This article is published in partnership with the National Coalition of STD Directors (NCSD) as part of our joint series on STD Awareness.
For many youth and young adults, getting tested for sexually-transmitted infections (STIs) is not an easy task because of fear and embarrassment. I can remember in high school my peers having to go behind their parents’ back to make doctors’ appointments related to their sexual health in fear of their parents’ judgment. And while in college I remember whispering on the phone to the nurse “Can I make an appointment to get tested?” This might not be the same story for all young people, but it is for many. It is important to use this time in April to highlight the positive messages in going to get tested and steer away from the negative stigma surrounding sexually transmitted infections.
I found it helpful and I was more likely to return for future testing if there was someone in the clinic to whom I could relate. I would think to myself, “Maybe she can understand what I’m going through.” I also found it beneficial when my university hosted HIV testing events; the feeling of not going alone was somewhat of a relief for me.
According to the CDC, less than half of people who should be screened receive recommended STI screening services (2009). The reality is that a lot of young women and men in the United States don’t have access to preventive care and treatment for STIs. During this month for raising the awareness of getting tested we also need to raise awareness of the importance of having these resources easily accessible for young adults living in communities with limited access to quality health care.
STIs affect people of all races, ages, and sexual orientations, though some individuals experience greater challenges in protecting their health. When individual risk behaviors are combined with barriers to quality health information and STI prevention services, the risk of infection increases. While everyone should have the opportunity to make choices that allow them to live healthy lives regardless of their income, education, or racial/ethnic background, the reality is that if an individual lacks resources or has difficult living conditions, the journey to health and wellness can be harder. Even with similar levels of individual risk, African Americans and Latinos sometimes face barriers that contribute to increased rates of STIs and are more affected by these diseases than whites (CDC Sexually Transmitted Disease Surveillance Report 2010).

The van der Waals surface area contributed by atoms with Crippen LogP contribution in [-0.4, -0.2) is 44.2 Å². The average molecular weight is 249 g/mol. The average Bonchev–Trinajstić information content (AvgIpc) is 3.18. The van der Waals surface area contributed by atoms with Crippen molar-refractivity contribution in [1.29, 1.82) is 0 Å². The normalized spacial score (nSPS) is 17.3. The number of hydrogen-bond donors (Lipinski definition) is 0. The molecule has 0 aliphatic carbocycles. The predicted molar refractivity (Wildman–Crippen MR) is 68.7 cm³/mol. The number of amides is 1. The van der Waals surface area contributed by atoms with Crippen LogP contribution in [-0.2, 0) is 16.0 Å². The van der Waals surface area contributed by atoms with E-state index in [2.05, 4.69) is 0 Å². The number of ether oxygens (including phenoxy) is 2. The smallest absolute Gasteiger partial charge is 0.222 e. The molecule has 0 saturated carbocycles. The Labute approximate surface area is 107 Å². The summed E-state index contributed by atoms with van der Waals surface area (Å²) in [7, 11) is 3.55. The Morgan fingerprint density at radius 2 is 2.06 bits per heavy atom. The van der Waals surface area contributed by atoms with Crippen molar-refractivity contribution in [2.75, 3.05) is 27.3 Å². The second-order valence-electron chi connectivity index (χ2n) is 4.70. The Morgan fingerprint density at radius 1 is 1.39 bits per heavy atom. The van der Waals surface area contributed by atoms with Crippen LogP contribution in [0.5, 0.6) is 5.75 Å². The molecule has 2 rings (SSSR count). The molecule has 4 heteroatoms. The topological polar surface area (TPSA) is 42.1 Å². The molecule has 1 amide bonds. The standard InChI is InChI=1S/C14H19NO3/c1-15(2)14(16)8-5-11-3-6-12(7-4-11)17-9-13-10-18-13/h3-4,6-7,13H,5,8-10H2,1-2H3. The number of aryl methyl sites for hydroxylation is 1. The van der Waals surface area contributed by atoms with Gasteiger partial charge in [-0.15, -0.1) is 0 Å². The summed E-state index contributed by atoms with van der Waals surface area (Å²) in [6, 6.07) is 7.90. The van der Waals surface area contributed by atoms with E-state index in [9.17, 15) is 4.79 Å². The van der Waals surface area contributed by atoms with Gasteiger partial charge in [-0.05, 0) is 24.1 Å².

The biggest sexual education opportunity for me was during these visits to the public health departments and free clinics to get tested, it was there where I felt most comfortable asking questions related to my sexual health. For many young adults this time spent at the clinic is the only time they might learn about their bodies and sexual health, so it is vital that service providers, social workers, case workers and physicians take full advantage of this opportunity to educate young men and women and be open to answer any questions or concerns they might have.
Getting tested is about more than your sexual health; knowing whether or not if you have an STI brings you closer to your spiritual, mental and physical well-being. The power is in getting tested, following up for your results, finding ways to practice safe sex and/or seeking treatment. In April, take charge of your sexual health by getting tested for STIs. Let this become the new norm because with the knowledge comes the power.